The impacts of major groundwater droughts based on the European Drought Impact Inventory (EDII)

Heudorfer, Benedikt; Van Loon, Anne; Bloomfield, John ORCID:; Hannah, David. 2019 The impacts of major groundwater droughts based on the European Drought Impact Inventory (EDII). [Other] In: EGU General Assembly 2019, Vienna, Austria, 7-12 April 2019. (Unpublished)

Before downloading, please read NORA policies.
8 - Heudorfer et al 2019.pdf

Download (182kB) | Preview


Groundwater represents the largest accessible terrestrial water storage. As such, it is of crucial importance for society, as it can uphold provision of hydrological services to society when there is a lack of water during drought. However, when droughts extend over longer periods of time and groundwater abstraction is increased, longer-lasting groundwater droughts can develop, aggravating existing water shortages. This complex interaction results in an ambivalence of groundwater as a drought mitigation agent, and groundwater as a drought hazard impacting society. This behaviour is well-established in theory. However, to date no study exists looking at empirical data regarding how and when groundwater is factually reported as a mitigation agent or as an impact agent. In this study, we build on previous efforts to synthesize text-based reports on drought impacts in the European Drought Impact Inventory (EDII). We extended the EDII with additional, groundwater-related reports. We then analysed the EDII data to find out: a) how is groundwater used during drought and what is its role? b) is it used differently in different climatic or legislative settings? c) did the role of groundwater change over time? To answer these questions, we isolated the reports in the EDII that directly relate to groundwater, and merged them to new groundwater-related impact categories. We qualitatively summarized the way groundwater is reported as an impact, as a hazard, or as a mitigation agent, and provide statistics on the frequency of each occurrence. Preliminary results show that … We further present the temporal development of the reporting, and compare the type and number of occurrence of groundwater-related reports between the UK with a humid climate and the Iberian Peninsula (Spain and Portugal) with a Mediterranean climate. The study will provide the first systematic documentation of groundwater drought impacts. It will thus provide guidance for researchers and water resource professionals considering whether groundwater can be used sustainably as an alternative resource during drought under different circumstances.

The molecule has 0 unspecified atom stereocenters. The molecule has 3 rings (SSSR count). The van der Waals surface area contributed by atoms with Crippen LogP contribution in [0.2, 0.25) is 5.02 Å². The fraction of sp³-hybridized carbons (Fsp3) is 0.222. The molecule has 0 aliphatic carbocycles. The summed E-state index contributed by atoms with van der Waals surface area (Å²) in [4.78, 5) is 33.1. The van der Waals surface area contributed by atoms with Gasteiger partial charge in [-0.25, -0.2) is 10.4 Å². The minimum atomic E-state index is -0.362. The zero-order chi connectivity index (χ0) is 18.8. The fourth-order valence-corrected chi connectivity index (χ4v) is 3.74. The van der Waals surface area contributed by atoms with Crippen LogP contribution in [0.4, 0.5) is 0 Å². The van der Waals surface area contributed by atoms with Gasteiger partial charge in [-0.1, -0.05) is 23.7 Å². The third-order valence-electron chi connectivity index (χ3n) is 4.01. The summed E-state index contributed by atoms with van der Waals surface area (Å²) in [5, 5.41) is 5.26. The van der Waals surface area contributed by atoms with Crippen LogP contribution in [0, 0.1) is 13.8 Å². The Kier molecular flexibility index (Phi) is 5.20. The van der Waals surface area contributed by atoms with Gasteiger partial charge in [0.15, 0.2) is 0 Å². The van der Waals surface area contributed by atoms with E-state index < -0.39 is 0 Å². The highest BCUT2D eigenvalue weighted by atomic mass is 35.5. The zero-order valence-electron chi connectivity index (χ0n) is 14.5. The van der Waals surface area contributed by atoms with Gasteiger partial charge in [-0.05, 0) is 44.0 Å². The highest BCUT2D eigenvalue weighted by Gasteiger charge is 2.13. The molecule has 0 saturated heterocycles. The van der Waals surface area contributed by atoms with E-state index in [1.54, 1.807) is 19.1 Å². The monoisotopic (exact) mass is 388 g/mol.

Item Type: Publication - Conference Item (Other)
Additional Keywords: GroundwaterBGS, Groundwater, Groundwater drought
Date made live: 04 Mar 2020 14:06 +0 (UTC)

Actions (login required)

View Item View Item

Document Downloads

Downloads for past 30 days

Downloads per month over past year

More statistics for this item...